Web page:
I can scarcely think of a South African person more deserving of having his or her name printed on a wine label than Jan Boland Coetzee. With 55 years of winemaking under his belt, Jan’s reputation for having skilfully presided over the creation of an array of formidable wines is grafted to his personification of all that is true and great and admirable about the world of wine.
There is his sage-like wisdom that has inspired winemakers and others since Jan’s first Kanonkop vintages in the early 1970s. Through the years, his uniqueness has been admired for that intuitive understanding of the relationship between the natural world, the plant that is Vitis vinifera and the winemaker’s sole role as nothing but a carer. A nurturer of that which is gifted by nature through the process of vinification so as to express Jan’s very being in a bottle of wine.
And Jan never asked or looked for greatness as a man or a winemaker. It found him, made him and placed him on the pedestal where he is today recognised as a true icon of South African wine and wine in general.
Two addresses are attached to Jan. Kanonkop, where he began in 1968 and paved the way for the Simonsberg estate’s route to becoming the finest red wine farm in South Africa. And Vriesenhof, out Stellenboschberg-way, which he bought in 1980 after being seduced by those north-facing slopes. The shifts in air circulation. The light and the mounds of decomposed granite the mountains had cast down onto the floor all those millions of years ago and left them on a bed of clay. Because as Jan says, “all the great wines in the world are made from vines growing on soils with a substantial clay component”.
Now, Vriesenhof is Jan-less. He has sold-out, finding himself in a state of so-called retirement, although those bare-legs and broad smiles still frequent the place he called home for over four decades.
With lots of fresh stuff going down on Vriesenhof, to be revealed in due course, one of the developments is the recent release of the aforementioned Jan Boland Coetzee, a red Bordeaux blend not only purporting to be a fine wine – as all things Vriesenhof are – but to honour its founder. And yes, there have been many honours bestowed on Jan: 1659 South African Wine Legend and a Stellenbosch University doctorate in agriculture, to name two. But somehow having your name on something that defined your very being, well, of all honours, this is the one.
Thus, Vriesenhof Jan Boland Coetzee 2020. Surprisingly a Cabernet Franc-led blend with this cultivar’s 51% contribution being complemented by Merlot (29%) and Cabernet Sauvignon (20%). Yes, I too would have predicted Cabernet Sauvignon to command the compilation, as it was this variety that put Jan on the map with his Kanonkop 1973 version. But evolution is natural, and today’s Stellenbosch Cabernet Franc is gifted in its ability to bring an old-worldly, classical element to a red wine.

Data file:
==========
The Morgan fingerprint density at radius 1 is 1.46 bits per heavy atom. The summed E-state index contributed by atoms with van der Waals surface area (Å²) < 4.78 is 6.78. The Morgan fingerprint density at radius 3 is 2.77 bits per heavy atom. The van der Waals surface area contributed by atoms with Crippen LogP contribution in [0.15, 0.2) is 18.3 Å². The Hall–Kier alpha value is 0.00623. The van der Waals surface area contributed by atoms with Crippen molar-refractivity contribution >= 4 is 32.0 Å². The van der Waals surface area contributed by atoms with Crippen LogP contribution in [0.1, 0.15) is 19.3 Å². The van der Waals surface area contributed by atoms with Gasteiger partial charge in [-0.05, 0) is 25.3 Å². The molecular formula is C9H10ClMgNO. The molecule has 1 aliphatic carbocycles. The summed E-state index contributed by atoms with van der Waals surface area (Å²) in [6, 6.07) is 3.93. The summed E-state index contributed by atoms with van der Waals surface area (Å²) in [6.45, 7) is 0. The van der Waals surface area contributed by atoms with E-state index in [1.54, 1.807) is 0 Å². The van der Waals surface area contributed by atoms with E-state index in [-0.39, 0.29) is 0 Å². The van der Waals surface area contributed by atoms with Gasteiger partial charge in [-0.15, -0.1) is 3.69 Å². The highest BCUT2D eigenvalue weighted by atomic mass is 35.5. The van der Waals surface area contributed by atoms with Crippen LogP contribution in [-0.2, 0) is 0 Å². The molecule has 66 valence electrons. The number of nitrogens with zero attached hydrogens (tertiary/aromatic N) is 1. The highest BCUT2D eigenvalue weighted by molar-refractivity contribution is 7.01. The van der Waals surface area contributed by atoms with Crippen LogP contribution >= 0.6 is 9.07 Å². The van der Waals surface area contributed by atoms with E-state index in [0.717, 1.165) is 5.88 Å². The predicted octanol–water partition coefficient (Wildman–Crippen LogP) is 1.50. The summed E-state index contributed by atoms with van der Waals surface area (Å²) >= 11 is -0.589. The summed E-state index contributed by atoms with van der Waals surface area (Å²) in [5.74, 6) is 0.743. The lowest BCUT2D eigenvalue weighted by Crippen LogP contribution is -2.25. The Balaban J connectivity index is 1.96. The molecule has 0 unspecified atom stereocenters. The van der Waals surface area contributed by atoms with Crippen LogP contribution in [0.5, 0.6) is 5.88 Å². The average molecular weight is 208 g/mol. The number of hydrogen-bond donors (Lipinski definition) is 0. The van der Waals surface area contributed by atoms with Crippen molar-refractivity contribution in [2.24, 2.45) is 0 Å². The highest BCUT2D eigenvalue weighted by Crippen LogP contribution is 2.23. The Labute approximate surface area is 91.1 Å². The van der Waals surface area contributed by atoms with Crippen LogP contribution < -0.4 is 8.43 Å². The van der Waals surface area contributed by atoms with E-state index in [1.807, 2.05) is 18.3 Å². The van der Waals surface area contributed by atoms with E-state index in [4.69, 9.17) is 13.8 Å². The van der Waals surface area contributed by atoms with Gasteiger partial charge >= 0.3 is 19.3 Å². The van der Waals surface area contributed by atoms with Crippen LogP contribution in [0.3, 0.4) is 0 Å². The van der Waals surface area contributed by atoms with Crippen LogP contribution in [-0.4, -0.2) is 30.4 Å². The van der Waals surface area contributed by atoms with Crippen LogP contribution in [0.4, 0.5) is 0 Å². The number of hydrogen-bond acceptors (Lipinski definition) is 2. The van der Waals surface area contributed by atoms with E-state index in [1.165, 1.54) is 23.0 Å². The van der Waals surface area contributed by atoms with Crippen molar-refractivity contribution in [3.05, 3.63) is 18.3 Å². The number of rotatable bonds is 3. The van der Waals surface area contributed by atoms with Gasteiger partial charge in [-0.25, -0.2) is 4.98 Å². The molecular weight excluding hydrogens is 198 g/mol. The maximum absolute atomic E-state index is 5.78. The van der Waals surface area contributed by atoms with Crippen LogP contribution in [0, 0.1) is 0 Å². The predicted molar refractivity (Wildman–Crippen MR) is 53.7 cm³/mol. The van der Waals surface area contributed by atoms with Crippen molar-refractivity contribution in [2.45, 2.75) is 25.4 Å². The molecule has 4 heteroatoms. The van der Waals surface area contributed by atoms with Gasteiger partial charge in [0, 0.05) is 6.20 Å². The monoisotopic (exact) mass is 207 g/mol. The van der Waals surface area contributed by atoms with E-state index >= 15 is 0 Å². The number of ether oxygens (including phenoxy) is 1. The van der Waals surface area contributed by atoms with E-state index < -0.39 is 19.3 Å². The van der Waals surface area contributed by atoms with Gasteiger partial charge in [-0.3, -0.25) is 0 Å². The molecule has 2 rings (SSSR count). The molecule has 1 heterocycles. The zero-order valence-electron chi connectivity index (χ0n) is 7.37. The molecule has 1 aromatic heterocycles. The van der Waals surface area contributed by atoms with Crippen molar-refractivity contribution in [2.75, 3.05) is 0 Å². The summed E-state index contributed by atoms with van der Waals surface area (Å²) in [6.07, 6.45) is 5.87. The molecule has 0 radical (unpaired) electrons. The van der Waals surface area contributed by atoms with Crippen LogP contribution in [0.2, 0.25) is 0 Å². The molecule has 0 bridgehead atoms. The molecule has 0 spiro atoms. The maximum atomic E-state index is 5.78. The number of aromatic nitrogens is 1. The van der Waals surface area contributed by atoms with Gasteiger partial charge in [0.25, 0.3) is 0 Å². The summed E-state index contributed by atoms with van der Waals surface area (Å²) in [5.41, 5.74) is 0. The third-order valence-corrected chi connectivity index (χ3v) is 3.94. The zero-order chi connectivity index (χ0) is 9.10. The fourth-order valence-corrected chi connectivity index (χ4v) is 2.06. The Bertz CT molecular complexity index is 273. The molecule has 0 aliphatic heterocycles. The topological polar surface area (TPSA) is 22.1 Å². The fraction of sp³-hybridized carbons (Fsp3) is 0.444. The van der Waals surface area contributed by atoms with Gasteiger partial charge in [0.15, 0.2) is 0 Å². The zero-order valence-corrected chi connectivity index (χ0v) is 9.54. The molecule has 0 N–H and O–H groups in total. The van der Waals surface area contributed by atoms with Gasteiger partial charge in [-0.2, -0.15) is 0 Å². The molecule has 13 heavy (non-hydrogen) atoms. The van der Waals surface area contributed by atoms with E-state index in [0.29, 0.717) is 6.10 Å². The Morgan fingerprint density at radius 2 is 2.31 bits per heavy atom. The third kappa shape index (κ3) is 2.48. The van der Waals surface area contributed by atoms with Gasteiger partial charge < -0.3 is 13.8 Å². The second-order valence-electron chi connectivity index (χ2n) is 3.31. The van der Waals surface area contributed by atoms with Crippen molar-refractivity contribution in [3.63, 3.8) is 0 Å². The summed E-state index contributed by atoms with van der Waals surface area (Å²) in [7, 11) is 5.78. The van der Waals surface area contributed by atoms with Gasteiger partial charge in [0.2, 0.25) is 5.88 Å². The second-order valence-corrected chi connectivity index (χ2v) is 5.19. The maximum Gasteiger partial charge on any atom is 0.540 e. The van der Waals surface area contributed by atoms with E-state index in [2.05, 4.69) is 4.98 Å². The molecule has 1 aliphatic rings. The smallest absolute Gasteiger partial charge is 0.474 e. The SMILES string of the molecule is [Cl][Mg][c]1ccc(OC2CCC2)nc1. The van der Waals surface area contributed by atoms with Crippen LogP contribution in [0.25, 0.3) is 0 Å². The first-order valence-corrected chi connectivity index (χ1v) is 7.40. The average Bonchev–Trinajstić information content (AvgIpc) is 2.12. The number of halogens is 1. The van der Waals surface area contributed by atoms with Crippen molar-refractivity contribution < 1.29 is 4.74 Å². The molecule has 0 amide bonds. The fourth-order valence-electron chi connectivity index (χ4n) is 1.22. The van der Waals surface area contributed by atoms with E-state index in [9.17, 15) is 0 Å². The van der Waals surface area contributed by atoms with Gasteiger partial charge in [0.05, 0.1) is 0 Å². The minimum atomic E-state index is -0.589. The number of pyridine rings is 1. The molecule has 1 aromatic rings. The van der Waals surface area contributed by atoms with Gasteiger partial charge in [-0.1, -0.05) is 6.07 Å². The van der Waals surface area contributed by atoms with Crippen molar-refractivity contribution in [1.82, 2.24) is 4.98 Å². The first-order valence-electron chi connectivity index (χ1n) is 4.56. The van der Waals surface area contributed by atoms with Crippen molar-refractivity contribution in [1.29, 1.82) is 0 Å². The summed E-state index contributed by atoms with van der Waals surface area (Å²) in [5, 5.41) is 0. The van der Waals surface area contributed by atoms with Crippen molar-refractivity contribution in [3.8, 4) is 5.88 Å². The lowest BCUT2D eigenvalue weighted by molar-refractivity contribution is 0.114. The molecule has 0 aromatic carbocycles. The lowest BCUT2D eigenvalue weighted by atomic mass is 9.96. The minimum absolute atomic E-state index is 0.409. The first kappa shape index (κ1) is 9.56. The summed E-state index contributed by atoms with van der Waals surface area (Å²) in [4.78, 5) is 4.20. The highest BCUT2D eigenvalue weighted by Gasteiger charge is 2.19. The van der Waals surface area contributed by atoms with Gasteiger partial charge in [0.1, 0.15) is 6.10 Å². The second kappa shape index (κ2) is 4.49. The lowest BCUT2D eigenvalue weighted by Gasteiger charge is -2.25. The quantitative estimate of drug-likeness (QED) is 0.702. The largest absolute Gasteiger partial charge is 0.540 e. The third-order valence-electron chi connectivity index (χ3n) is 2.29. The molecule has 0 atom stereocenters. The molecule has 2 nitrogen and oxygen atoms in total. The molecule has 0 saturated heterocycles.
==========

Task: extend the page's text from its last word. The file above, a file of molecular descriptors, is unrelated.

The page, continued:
Other details, for the sake of giving them, is that the wine was aged in French oak for 18 months, the spread ranging from new to fourth-fill.
And Vriesenhof Jan Boland Coetzee might be named after an icon, but the wine itself has no will to offer itself under the pretence of a statuesque, idolised cult-wine. Simple labelling. Average-weighted bottle. And priced at around R155 a jar. No airs, just like its namesake, solely made to honour the farm’s founder through a bottle of very good and immaculately structured red wine.
It lies all very dark here in the glass, the colour of maraschino cherries in a forgotten jar hauled from the loft. The nose is firm, brooding and stern – almost tight – but after a few swirls, the heavens open and scents of potpourri and crushed pomegranate drift on a cirrus-cloud of fresh moss, graphite and pine-tree bark.
Upon this first palate attack, it is structure that alerts. The wine throbs and pulsates, there is the tautening of sinew and muscle with which presence is asserted, a formidable presence not of the overpowering and the bullying, but one of life and that beauty which is dramatic. Tannins are sleek, but they ask questions and stir curiosity. Then flavour takes hold, and a tapestry is spun from cords bearing tastes of fig paste and warm-tar; Lebanese prune and those squishy mulberries, with an ever-so civilised presence of fennel to bestow a mark of mystery, the sleight hand of the exotic.
And as you sip and swallow; think and savour, there will be something in your ear you are hearing, and that is his master’s voice.
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